When you retire, you often lose the structure a job and family provide, which for some can feel disorienting. You might have trouble remembering what day of the week it is, or suddenly realize a whole year has passed you by and you have nothing to show for it. I know the feeling.

A simple fix is to have a set schedule. You don’t need to block out every minute of the day, but it’s important to wake up with a few key goals and priorities written down on paper. This builds purpose into your days.

Also try going to bed and waking up at the same time every day, including on weekends. Your body thrives on consistency.


Another major benefit to having a morning routine is it will save you time. By keeping a consistent schedule and doing a few routine tasks each morning, your days will become streamlined. This is a process I’ve worked years to perfect. And now, in my late forties, I’m in the best shape of my life, operating at the highest level I could have ever dreamed.

I say this to inspire, not to brag. Here’s why it’s so helpful…

Instead of having to think through each task you do in the morning, you’ll just do it because it’s become habit. Time is your most precious asset, especially as you get older. There’s no rush when you’re retired but you shouldn’t squander the days away either.


Finally, the biggest benefit to having a morning routine is it reduces stress. How many times do you find yourself rushing in the morning and sprinting out the door without feeling fully prepared for the day?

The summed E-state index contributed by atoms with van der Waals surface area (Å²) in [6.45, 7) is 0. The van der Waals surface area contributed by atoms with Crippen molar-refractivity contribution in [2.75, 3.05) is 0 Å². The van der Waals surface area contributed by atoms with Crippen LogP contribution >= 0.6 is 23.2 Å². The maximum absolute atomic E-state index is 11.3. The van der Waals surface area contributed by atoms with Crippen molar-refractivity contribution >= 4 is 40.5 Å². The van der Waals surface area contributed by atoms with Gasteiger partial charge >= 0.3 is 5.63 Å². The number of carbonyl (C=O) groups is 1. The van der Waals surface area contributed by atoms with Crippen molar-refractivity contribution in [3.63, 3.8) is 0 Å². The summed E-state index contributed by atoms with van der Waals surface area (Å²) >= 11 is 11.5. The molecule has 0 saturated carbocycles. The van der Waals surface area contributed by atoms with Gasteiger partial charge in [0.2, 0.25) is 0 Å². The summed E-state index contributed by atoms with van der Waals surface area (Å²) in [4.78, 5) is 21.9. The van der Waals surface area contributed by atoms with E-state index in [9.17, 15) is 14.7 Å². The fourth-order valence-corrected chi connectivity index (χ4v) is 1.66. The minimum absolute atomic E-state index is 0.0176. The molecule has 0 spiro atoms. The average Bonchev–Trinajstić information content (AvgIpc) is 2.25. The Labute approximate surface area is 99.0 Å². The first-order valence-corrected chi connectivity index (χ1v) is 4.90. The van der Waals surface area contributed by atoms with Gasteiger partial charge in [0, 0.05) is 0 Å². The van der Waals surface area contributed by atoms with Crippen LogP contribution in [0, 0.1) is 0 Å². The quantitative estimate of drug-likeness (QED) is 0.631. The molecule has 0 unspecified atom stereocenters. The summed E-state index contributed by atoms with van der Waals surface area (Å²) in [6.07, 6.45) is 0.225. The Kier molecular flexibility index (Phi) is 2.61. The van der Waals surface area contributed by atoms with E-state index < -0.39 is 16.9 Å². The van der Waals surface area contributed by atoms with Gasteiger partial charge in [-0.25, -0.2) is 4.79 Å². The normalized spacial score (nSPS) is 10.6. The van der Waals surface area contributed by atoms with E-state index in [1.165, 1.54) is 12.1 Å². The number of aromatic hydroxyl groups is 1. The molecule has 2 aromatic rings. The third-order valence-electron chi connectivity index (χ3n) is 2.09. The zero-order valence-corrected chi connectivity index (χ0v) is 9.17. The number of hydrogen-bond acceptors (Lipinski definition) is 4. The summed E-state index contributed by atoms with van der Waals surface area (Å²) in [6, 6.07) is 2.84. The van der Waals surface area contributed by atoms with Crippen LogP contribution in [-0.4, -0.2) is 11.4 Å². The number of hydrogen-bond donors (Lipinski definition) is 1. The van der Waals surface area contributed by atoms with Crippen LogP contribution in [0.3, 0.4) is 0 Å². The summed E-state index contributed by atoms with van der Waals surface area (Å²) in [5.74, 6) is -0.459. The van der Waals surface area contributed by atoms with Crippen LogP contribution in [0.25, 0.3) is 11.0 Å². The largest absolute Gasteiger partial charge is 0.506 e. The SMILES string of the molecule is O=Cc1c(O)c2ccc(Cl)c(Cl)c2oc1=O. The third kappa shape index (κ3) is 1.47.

This kind of stress increases cortisol levels in your body. And high cortisol is associated with increased weight gain, anxiety and a number of other health risks. Your morning routine should save you time and leave you feeling energized and ready for the day, not stressed out and wishing you were still in bed.

So, How Do You Build The Perfect Morning Routine?

The good news is you don’t have to wake up early to have a good morning routine. A lot of experts will list all the things you should be doing before 7AM like meditating, exercise, prayer, journaling, reading, eating a healthy breakfast…

There’s no doubt in my mind these things provide value to some people before starting their day, but for most people I know it’s unrealistic to ask them to wake up 2 hours early to knock off all these must-do things.

Instead, focus on accomplishing just 3 things:

1. Focus on Being Positive

As I said earlier, the way you start your day frames how your brain will view the rest of your day, so try to begin each day with a positive attitude. How do you do that? Figure out what makes you happy first thing in the morning and avoid what makes you unhappy. For a lot of people, coffee or tea is the answer. And watching the news or reading emails should be avoided.

2. Know Your Purpose

Write out your daily or weekly goals the night before. Take a few minutes every day to review what you plan on accomplishing this week. It might simply be your scheduled events like tennis on Tuesday, coffee with friends Thursday, etc. This doesn’t have to be complicated. Just know what you’re doing and when, and if you have nothing planned, try to make plans.

3. Go for a Walk

Research finds that on days people exercise before work, they are far better able to concentrate and handle their workload. Exercise boosts your mood and motivation by 41% and your ability to deal with stress by 27%. Get in the habit of going for a 15 minute walk every morning. The light exercise will do wonders for you mood and you’ll start your day feeling energized.

There are a number of other things you can add to this list but I suggest starting here. Take the routine you have now and use these tips to improve it. Your goal is always to start your day right.


Brian Rose

Brian Rose
Editor, Brian Rose Uncensored